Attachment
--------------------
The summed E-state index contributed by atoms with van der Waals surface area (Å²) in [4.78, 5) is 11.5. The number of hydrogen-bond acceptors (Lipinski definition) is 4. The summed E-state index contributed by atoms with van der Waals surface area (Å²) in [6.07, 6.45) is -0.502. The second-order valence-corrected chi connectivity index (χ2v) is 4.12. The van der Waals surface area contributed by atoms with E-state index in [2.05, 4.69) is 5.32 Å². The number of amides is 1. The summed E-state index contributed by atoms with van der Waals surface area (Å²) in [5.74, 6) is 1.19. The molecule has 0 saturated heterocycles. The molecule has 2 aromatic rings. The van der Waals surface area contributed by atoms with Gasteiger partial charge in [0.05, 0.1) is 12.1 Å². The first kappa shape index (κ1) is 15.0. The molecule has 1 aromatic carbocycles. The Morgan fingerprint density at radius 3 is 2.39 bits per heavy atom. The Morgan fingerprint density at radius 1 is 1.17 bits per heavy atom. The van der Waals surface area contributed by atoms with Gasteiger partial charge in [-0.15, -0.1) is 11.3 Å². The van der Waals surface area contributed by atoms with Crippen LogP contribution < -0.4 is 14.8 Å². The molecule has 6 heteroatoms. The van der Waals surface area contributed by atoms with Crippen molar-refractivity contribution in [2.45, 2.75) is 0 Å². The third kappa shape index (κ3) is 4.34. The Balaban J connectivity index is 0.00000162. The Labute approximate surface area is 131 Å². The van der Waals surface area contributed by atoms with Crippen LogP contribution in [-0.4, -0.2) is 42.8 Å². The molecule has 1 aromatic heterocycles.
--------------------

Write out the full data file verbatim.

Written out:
The summed E-state index contributed by atoms with van der Waals surface area (Å²) in [4.78, 5) is 11.5. The number of hydrogen-bond acceptors (Lipinski definition) is 4. The summed E-state index contributed by atoms with van der Waals surface area (Å²) in [6.07, 6.45) is -0.502. The second-order valence-corrected chi connectivity index (χ2v) is 4.12. The van der Waals surface area contributed by atoms with E-state index in [2.05, 4.69) is 5.32 Å². The number of amides is 1. The summed E-state index contributed by atoms with van der Waals surface area (Å²) in [5.74, 6) is 1.19. The molecule has 0 saturated heterocycles. The molecule has 2 aromatic rings. The van der Waals surface area contributed by atoms with Gasteiger partial charge in [0.05, 0.1) is 12.1 Å². The first kappa shape index (κ1) is 15.0. The molecule has 1 aromatic carbocycles. The Morgan fingerprint density at radius 3 is 2.39 bits per heavy atom. The Morgan fingerprint density at radius 1 is 1.17 bits per heavy atom. The van der Waals surface area contributed by atoms with Gasteiger partial charge in [-0.15, -0.1) is 11.3 Å². The van der Waals surface area contributed by atoms with Crippen LogP contribution < -0.4 is 14.8 Å². The molecule has 6 heteroatoms. The van der Waals surface area contributed by atoms with Crippen molar-refractivity contribution in [2.45, 2.75) is 0 Å². The third kappa shape index (κ3) is 4.34. The Balaban J connectivity index is 0.00000162. The Labute approximate surface area is 131 Å². The van der Waals surface area contributed by atoms with Crippen LogP contribution in [-0.4, -0.2) is 42.8 Å². The molecule has 1 aromatic heterocycles.